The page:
“Ah Deo, such good news we bring!” Onager bellowed from meters away. Deo let them get to a reasonable distance before responding.
“Do tell.” Deo had his arms behind his back and compared to the three of them, he was neither very tall nor extraordinarily muscular. Garriot, Onager and Veinbreaker were lean, tall and physical powerhouses.
They were Deo’s knights if one were to overuse chess as a metaphor.
“The farmers have fled. The estates are empty of people and supplies.” Onager explained
“The bastards are preparing defenses. They have millions of soldiers and at least a dozen Specters worth speaking of that we’ve seen.” Garriot added.
“You’ve met some of these Specters?” Deo asked.
“We’ve each had a run in with a couple. We just finished debriefing our intelligence, expect a report later today. As you ordered we did not engage longer than what was necessary to retreat.” Garriot stabbed his blade in the ground and leaned against it.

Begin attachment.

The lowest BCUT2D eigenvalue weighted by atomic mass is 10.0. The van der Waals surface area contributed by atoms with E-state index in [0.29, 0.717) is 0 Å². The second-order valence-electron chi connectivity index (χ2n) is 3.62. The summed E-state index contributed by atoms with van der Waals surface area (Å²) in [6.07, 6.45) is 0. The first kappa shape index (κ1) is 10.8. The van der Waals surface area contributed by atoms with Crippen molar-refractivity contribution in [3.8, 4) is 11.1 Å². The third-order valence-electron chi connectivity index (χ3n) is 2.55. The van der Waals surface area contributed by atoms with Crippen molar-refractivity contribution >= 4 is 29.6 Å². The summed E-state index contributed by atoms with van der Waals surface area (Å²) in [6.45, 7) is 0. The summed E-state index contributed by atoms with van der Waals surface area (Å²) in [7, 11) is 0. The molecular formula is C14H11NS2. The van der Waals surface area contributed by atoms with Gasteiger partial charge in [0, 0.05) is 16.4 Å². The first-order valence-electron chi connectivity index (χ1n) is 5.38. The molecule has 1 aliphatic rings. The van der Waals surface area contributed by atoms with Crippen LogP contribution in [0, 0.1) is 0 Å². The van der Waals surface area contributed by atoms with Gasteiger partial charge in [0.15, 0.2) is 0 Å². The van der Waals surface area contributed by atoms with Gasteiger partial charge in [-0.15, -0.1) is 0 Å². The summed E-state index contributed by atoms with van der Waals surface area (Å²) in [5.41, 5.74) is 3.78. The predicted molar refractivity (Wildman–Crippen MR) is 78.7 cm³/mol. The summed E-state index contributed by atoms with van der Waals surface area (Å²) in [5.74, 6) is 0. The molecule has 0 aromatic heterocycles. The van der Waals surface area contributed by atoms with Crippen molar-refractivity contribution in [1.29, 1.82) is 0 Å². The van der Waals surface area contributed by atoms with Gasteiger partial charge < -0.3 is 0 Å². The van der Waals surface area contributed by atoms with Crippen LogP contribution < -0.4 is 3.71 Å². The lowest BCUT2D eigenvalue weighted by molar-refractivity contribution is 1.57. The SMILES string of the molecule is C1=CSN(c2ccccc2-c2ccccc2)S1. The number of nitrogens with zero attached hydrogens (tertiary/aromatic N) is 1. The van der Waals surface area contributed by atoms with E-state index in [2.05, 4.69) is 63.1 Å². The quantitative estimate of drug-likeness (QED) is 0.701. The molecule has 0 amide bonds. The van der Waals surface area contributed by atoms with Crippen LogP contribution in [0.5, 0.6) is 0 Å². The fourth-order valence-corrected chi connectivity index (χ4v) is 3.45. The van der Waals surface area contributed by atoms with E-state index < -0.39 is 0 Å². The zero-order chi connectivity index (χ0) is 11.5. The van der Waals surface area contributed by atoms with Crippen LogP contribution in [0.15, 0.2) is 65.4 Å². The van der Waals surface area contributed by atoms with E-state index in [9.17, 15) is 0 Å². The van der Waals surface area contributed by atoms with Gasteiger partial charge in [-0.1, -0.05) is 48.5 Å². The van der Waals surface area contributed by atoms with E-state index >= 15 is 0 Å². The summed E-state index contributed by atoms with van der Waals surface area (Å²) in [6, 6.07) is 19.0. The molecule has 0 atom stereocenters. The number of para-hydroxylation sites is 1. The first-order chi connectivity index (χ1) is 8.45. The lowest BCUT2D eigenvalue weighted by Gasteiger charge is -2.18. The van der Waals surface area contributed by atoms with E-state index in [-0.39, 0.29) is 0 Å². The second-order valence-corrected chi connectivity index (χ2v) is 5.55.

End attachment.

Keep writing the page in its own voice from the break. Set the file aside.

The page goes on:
Deo nodded. “Do we know who is in charge of the defense?”
“I’m glad you asked,” Veinbreaker said with a cruel smile. “I have video of the base commander and we did a background check as well. He goes by Bisult. He was a bandit most of his life, built an empire raiding highways and then started selling his services as a mercenary guard. He was nicknamed the Mercenary King and a few years back Vallis hired him permanently to defend the city as its military chieftain for over a billion in money, property and amenities. His actual funds for the military are unlimited and he’s given full access to do as he pleases with the military, so long as Vallis’ businesses are secure.”
“He has an Aspect?”
“He does,” cut in Onager. “A strong one too. I met him over a decade ago back in my own mercenary days. The Yarak Aspect. The state of heightened hunting awareness in falcons when they are hungry. He was already formidable back then, who knows what he can do now.”
“I see, I will wait for the debriefing. You said you have video of this Bisult?” Deo said to Veinbreaker.
“Let me bring it up.” Veinbreaker pulled out a phone and loaded the video. “I recorded my latest masterpiece and uploaded it to Vallis’ search engines. Millions will see this before it gets taken down.” Veinbreaker handed Deo the phone and pressed play.